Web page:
On 1 January 2002 amendments to the Law on Residential Tenancy took effect, incorporating the provision on statutory rent limits in denationalised or returned buildings into the Transitional Provisions of that Law. Article 4 of the Provisions provides that if the tenant was resident in the building before its restoration to the rightful owner, the rent shall be determined by agreement between the parties. If no agreement is reached, then the rent shall be determined by the owner, but it shall not exceed LVL 0.24 per square metre of rented area a month in 2002, LVL 0.36 in 2003 and LVL 0.48 in 2004.

...

4. On 20 December 2004 amendments to the Law on Residential Tenancies were adopted. They took effect on 1 January 2005...

5.1. The Parliament, in its reply, stressed that the contested provision had been enacted in order to balance the interests of the owners of denationalised apartment buildings, the State, the municipalities and the tenants of such buildings with respect to the statutory rent limits.

Referring to the judgment of the European Court of Human Rights in the case of ... (Hutten-Czapska v. Poland [2005] ECHR 119), the Parliament indicates that the imposition of restrictions in respect of rent has a legitimate aim – to secure the social protection of indigent tenants having regard to the continuing lack of residential accommodation and the existing concern at demands for unjustifiably high rent. Furthermore, this legitimate aim has to be examined in a broader context since the housing problem creates infringements of other human rights, such as social security and children’s rights. ...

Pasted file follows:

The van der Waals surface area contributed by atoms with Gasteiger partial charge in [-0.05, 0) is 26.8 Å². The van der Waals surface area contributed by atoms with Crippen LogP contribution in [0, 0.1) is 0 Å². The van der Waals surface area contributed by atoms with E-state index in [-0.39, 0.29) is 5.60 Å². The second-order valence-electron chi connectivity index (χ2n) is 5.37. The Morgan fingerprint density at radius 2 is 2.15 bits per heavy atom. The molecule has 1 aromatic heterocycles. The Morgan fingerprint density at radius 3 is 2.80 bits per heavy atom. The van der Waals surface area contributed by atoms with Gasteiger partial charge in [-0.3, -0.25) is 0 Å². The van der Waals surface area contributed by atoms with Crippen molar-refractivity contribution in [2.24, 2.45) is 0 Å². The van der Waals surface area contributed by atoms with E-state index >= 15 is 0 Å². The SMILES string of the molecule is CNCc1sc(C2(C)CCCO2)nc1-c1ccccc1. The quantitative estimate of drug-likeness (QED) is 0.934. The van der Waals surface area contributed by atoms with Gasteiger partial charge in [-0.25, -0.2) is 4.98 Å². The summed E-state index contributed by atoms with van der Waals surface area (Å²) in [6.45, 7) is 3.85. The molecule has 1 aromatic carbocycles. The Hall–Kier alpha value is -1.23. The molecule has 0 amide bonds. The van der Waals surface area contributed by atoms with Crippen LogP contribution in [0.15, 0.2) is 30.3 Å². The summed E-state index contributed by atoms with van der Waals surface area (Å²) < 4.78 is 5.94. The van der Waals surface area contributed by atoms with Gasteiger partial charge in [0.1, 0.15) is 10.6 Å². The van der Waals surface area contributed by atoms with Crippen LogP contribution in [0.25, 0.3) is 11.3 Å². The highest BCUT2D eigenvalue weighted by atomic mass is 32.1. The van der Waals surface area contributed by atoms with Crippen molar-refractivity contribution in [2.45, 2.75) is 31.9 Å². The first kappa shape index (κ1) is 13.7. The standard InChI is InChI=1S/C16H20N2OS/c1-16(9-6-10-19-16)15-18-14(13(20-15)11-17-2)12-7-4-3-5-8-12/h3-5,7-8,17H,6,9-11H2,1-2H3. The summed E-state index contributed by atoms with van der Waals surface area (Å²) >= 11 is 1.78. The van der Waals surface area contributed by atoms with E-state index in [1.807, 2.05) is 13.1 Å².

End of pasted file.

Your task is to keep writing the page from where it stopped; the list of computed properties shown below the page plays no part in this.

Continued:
6.5. According to Professor K. Torgāns, even if the impugned provisions had not been adopted, the owners of the apartments would not be free to fix any rent they wished as section 13 of the Law on Residential Tenancies establishes agreement between the tenant and the owner as a general principle, as well as the settling of disputes in court. ...

7.1. [the Parliament’s representative] stated that neither the State nor the municipalities possessed sufficient financial means to offer tenants residing in denationalised buildings or buildings returned to their legitimate owners adequate compensation... .

8. Denationalisation and return of buildings to the owners after the restoration of Latvia’s independence was carried out in the context of the property reform, which also regulated legal relations between the owners of the buildings and persons who had used apartments in the denationalised or returned buildings prior to the restoration of ownership rights (henceforth – “pre-reform tenants”).

When analysing issues connected with one part of the property reform – land reform – the Constitutional Court has established that “Latvia is not responsible for violations of human rights, including nationalisation of property, perpetrated by the occupying power. The Republic of Latvia has no possibility and no duty to fully compensate all losses inflicted on persons by the occupying power” (Judgment of the Constitutional Court in case no. 2002-12-01, 25 March 2003).

Simultaneously the Constitutional Court ruled that “When restoring the legal system of independent Latvia, the legislator had a duty to take measures to restore fairness and redress the losses inflicted by the previous regime, by observing the principles of the rule of law. At the same time the legislator, when choosing the means for the land reform, had to strike a fair balance between the conflicting interests of various members of society” (ibid.).

The legislator must also observe the principles of rule of law when implementing other aspects of the property reform, including denationalising and returning buildings to their rightful owners.

...